For George So, 67, many key events in his life have coincided with the World Cup.
The 1966 finals, won by hosts England, marked the first of the quadrennial competition the Singaporean saw. He was a 15-year-old schoolboy in Hong Kong, where he was born.
His time in the United States, where he did his undergraduate studies and MBA at Columbia University, saw him arranging a school outing to Madison Square Garden to catch the live screening of the 1978 World Cup Final. Four years later, he got married - the same year Italy became champions.
In 1994, So finally made it to the tournament proper and soaked in the unique World Cup fever in Los Angeles. He also travelled to Japan for the 2002 edition.
So and his wife Linda will leave on June 30 for Russia. They will catch one match each in Moscow and St. Petersburg and estimated that the entire trip of 13 nights will cost them US$6,000 (S$8,000) .
The banker said: "I'll enjoy this the most because, during the first one in America, there wasn't that soccer culture yet and very few households were watching. I look forward to watching it live in a football nation like Russia, where people are crazy about the sport.
Tips for travellers to Russia
A travel safety guide has been developed by medical and security specialists from International SOS and Control Risks for those travelling to Russia for the World Cup. The tips provide an overview of the health and security environment in Russia, risk ratings from a health and security perspective and other relevant travel information.
Here are some of the tips:
•If staying in private accommodation, check with your hosts that you are registered with the local migration services body within 72 hours of your arrival in a host city.
•Avoid self-driving and use only official taxis. Ensure that you have your hotel and other key addresses written in Russian and that an online/offline translation service is available.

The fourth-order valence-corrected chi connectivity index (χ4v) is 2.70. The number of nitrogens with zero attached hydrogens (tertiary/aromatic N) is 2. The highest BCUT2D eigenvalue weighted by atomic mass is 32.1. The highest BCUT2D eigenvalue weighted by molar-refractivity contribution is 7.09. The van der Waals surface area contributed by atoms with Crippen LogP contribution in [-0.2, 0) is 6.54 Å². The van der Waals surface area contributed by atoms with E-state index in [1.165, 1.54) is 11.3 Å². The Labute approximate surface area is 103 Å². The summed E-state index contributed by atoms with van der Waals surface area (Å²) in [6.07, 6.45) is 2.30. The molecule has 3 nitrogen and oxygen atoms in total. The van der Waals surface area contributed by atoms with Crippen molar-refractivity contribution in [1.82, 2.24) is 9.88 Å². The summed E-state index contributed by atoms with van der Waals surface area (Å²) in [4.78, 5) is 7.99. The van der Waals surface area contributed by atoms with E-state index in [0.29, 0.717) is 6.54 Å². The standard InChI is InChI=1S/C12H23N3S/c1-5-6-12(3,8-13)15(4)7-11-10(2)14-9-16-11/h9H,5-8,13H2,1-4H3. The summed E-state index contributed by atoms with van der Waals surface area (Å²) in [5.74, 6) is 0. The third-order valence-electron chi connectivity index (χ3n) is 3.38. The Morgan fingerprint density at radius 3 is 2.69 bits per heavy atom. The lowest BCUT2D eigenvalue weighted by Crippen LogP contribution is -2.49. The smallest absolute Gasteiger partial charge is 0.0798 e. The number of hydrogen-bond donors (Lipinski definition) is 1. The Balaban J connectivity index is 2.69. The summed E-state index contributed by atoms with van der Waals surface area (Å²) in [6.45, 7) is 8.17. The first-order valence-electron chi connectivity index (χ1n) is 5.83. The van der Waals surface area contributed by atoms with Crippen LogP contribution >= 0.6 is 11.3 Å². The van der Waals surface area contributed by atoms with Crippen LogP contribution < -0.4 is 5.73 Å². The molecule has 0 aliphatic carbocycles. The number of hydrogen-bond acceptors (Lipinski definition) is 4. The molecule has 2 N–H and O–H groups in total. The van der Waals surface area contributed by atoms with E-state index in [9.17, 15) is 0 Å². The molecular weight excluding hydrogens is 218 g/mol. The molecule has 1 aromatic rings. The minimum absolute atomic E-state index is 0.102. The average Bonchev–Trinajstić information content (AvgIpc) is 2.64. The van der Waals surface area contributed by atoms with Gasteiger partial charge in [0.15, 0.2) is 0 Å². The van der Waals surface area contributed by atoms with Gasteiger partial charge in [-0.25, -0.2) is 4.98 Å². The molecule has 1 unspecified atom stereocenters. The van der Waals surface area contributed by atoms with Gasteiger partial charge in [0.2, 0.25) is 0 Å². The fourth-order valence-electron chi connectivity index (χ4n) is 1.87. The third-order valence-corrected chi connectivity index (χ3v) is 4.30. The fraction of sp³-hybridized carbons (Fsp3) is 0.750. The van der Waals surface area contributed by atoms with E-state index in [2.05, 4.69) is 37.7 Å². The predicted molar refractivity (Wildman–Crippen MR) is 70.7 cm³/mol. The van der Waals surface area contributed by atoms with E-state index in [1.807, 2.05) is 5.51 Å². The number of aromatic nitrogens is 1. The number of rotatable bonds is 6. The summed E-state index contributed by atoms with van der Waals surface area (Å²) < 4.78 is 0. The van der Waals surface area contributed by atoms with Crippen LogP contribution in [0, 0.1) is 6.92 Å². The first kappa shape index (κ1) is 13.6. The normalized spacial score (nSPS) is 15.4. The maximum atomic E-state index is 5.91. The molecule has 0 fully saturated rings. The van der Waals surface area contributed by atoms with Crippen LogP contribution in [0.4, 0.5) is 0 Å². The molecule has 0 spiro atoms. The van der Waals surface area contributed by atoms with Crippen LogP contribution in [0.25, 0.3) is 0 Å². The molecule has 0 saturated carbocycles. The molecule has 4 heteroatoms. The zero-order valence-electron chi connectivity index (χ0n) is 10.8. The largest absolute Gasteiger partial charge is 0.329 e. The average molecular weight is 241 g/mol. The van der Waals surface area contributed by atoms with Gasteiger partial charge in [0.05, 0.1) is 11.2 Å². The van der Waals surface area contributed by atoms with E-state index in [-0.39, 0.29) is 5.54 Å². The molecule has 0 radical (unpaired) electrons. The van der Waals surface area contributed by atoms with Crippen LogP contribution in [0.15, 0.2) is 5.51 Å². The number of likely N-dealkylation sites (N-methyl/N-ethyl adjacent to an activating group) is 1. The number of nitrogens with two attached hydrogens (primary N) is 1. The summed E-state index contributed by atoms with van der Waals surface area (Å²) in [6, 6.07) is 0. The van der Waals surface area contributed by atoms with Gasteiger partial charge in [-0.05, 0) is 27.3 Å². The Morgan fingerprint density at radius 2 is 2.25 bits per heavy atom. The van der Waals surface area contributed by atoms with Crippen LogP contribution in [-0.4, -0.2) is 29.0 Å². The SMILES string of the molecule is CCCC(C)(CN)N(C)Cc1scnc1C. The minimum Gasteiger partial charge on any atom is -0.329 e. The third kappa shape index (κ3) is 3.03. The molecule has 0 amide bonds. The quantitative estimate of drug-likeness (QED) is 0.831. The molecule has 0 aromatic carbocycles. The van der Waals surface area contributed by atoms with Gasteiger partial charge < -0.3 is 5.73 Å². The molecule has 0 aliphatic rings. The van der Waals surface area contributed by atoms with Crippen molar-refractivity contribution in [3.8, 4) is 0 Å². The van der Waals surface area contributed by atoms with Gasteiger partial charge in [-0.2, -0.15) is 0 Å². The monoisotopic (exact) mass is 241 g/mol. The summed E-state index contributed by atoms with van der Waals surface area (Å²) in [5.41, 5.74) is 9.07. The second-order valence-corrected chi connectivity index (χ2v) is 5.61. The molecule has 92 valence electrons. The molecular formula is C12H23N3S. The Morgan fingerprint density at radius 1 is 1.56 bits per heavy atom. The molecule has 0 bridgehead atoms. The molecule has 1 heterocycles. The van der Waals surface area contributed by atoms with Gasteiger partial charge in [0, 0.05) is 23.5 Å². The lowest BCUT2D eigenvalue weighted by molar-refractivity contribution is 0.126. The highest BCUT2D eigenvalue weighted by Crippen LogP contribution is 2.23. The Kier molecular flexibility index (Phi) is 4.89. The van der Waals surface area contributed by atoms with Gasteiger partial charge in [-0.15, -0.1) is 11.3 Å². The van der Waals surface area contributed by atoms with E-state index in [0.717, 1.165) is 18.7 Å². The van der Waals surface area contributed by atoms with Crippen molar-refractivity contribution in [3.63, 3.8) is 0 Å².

•Avoid overt displays of wealth by leaving valuables in a secure location (i.e. hotel safe) and carrying only small amounts of cash on you.
•If you are an LGBTQ traveller, avoid displays of affection in public, as Russian legislation considers the "promotion of homosexual propaganda" to be illegal.
•Monitor international diplomatic affairs for issues that may impact you based on your profile, and avoid discussing politics in public settings. Consider carefully any social media postings.
•In the event that you notice unrest brewing, vacate the area and return to a secure location (i.e. hotel or local office) until the situation stabilises.
•Adopt measures to safeguard information security. Avoid public Wi-Fi networks and turn off your mobile phone's Bluetooth and Wi-Fi functions when not in use.
•Travellers should have medical plans in place, in case of any issues.
"The World Cup is one event where you don't have to watch the final because every single match is so exciting and so close... in a match between Germany and a very low-ranked nation, for example, it doesn't mean the 'stronger' team will win for sure."
Fellow Singaporean Tilak Dasgupta attended the 2002 edition and is preparing for his second World Cup. The 43-year-old engineer will watch Argentina facing Nigeria on June 26 (Russia time) with his friend of 18 years, Richard Tan.
The pair are thinking of taking the Singapore flag to St. Petersburg with them. Dasgupta, who is rooting for Argentina, said: "It's less than two weeks away and we're excited that the day is drawing near and we have to start packing.
"What I'm looking forward to is also meeting other Singaporean fans, and maybe we can get together before the matches and soak in the atmosphere."
According to Fifa, 3,241 match tickets have been allocated to Singaporeans.
Interior designer Kenny Cheong, left for Sochi on Wednesday with his wife. He believes the atmosphere will be unparalleled.
"I've always wanted to enjoy the atmosphere at a World Cup. I've been to London to watch the English Premier League, and now I want to watch the World Cup," the 36-year-old said.
He paid US$200 a ticket to watch Portugal taking on Spain tomorrow and Belgium against Panama on Monday.
Cheong hopes either Portugal or Belgium will win the title, adding: "I want to see how fast (Cristiano) Ronaldo can run on the field. I've never watched him live before and I think it'll be interesting."
None of the Singaporeans were perturbed by potential challenges posed by the language barrier or security issues, expressing confidence that the organisers would make security the top priority.
In fact, Cheong is more concerned about ensuring that there is ample time between domestic flight transfers.
"We will use Google Translate and we are considering booking a local English-speaking tour guide if it is affordable," he said. "As for safety, we just have to be vigilant."
Dasgupta added: "There's going to be thousands of tourists and fans and I'm sure there'll be a lot of English-speaking people from all parts of the world.
"We still have to look after ourselves, but I'm quite confident that security will be taken seriously and everything will be smooth."